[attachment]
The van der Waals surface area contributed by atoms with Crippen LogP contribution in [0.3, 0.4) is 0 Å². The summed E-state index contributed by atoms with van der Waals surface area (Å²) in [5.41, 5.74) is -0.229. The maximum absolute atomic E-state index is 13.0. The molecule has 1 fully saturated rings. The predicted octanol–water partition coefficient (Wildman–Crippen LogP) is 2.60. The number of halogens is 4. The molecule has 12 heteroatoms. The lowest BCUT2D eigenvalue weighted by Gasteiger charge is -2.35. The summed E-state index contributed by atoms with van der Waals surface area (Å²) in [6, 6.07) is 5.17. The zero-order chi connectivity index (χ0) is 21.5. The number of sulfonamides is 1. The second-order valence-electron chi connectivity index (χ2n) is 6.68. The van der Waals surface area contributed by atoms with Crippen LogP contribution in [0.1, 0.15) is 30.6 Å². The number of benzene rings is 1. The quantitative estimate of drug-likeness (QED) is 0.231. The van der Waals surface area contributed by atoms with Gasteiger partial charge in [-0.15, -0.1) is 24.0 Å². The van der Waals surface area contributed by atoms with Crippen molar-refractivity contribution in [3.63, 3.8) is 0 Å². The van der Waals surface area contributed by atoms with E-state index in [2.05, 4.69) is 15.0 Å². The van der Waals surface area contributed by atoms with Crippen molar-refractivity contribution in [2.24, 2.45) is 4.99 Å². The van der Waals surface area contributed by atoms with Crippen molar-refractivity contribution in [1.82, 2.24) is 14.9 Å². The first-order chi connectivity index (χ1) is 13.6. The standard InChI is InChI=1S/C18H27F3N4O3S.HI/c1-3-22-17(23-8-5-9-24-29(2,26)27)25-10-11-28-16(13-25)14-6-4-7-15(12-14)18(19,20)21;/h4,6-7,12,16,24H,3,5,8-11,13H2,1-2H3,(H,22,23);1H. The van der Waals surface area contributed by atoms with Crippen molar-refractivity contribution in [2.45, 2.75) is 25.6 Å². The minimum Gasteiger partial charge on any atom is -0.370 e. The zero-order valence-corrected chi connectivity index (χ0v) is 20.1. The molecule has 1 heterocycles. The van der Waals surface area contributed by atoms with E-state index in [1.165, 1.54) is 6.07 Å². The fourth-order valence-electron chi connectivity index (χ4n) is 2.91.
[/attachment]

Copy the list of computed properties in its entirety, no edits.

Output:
The van der Waals surface area contributed by atoms with Crippen LogP contribution in [0.3, 0.4) is 0 Å². The summed E-state index contributed by atoms with van der Waals surface area (Å²) in [5.41, 5.74) is -0.229. The maximum absolute atomic E-state index is 13.0. The molecule has 1 fully saturated rings. The predicted octanol–water partition coefficient (Wildman–Crippen LogP) is 2.60. The number of halogens is 4. The molecule has 12 heteroatoms. The lowest BCUT2D eigenvalue weighted by Gasteiger charge is -2.35. The summed E-state index contributed by atoms with van der Waals surface area (Å²) in [6, 6.07) is 5.17. The zero-order chi connectivity index (χ0) is 21.5. The number of sulfonamides is 1. The second-order valence-electron chi connectivity index (χ2n) is 6.68. The van der Waals surface area contributed by atoms with Crippen LogP contribution in [0.1, 0.15) is 30.6 Å². The number of benzene rings is 1. The quantitative estimate of drug-likeness (QED) is 0.231. The van der Waals surface area contributed by atoms with Gasteiger partial charge in [-0.15, -0.1) is 24.0 Å². The van der Waals surface area contributed by atoms with Crippen molar-refractivity contribution in [3.63, 3.8) is 0 Å². The van der Waals surface area contributed by atoms with E-state index in [2.05, 4.69) is 15.0 Å². The van der Waals surface area contributed by atoms with Crippen molar-refractivity contribution in [2.24, 2.45) is 4.99 Å². The van der Waals surface area contributed by atoms with Crippen molar-refractivity contribution in [1.82, 2.24) is 14.9 Å². The first-order chi connectivity index (χ1) is 13.6. The standard InChI is InChI=1S/C18H27F3N4O3S.HI/c1-3-22-17(23-8-5-9-24-29(2,26)27)25-10-11-28-16(13-25)14-6-4-7-15(12-14)18(19,20)21;/h4,6-7,12,16,24H,3,5,8-11,13H2,1-2H3,(H,22,23);1H. The van der Waals surface area contributed by atoms with Crippen molar-refractivity contribution in [2.45, 2.75) is 25.6 Å². The minimum Gasteiger partial charge on any atom is -0.370 e. The zero-order valence-corrected chi connectivity index (χ0v) is 20.1. The molecule has 1 heterocycles. The van der Waals surface area contributed by atoms with E-state index in [1.165, 1.54) is 6.07 Å². The fourth-order valence-electron chi connectivity index (χ4n) is 2.91.